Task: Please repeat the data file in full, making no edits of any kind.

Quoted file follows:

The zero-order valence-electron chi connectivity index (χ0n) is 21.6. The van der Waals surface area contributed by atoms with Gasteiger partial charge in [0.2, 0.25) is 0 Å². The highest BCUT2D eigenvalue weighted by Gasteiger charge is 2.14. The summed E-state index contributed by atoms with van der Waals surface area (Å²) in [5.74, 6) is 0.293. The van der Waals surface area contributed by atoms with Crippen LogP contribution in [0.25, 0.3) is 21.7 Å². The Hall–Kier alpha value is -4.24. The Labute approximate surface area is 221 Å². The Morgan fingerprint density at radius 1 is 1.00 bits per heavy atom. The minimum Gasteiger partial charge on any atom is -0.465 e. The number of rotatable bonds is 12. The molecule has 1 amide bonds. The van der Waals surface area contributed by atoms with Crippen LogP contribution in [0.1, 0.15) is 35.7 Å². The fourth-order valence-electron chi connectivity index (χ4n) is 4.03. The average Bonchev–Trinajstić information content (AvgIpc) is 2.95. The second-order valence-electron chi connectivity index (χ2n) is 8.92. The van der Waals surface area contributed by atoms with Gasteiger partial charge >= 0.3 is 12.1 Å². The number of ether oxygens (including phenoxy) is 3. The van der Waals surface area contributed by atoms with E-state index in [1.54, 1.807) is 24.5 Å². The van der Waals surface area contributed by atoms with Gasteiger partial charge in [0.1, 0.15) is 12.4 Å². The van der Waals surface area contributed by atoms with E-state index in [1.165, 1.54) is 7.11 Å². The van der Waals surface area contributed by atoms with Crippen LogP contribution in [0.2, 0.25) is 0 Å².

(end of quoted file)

The zero-order valence-electron chi connectivity index (χ0n) is 21.6. The van der Waals surface area contributed by atoms with Gasteiger partial charge in [0.2, 0.25) is 0 Å². The highest BCUT2D eigenvalue weighted by Gasteiger charge is 2.14. The summed E-state index contributed by atoms with van der Waals surface area (Å²) in [5.74, 6) is 0.293. The van der Waals surface area contributed by atoms with Crippen LogP contribution in [0.25, 0.3) is 21.7 Å². The Hall–Kier alpha value is -4.24. The Labute approximate surface area is 221 Å². The Morgan fingerprint density at radius 1 is 1.00 bits per heavy atom. The minimum Gasteiger partial charge on any atom is -0.465 e. The number of rotatable bonds is 12. The molecule has 1 amide bonds. The van der Waals surface area contributed by atoms with Crippen LogP contribution in [0.1, 0.15) is 35.7 Å². The fourth-order valence-electron chi connectivity index (χ4n) is 4.03. The average Bonchev–Trinajstić information content (AvgIpc) is 2.95. The second-order valence-electron chi connectivity index (χ2n) is 8.92. The van der Waals surface area contributed by atoms with Gasteiger partial charge >= 0.3 is 12.1 Å². The number of ether oxygens (including phenoxy) is 3. The van der Waals surface area contributed by atoms with E-state index in [1.54, 1.807) is 24.5 Å². The van der Waals surface area contributed by atoms with Gasteiger partial charge in [0.1, 0.15) is 12.4 Å². The van der Waals surface area contributed by atoms with E-state index in [1.165, 1.54) is 7.11 Å². The van der Waals surface area contributed by atoms with Crippen LogP contribution in [0.2, 0.25) is 0 Å².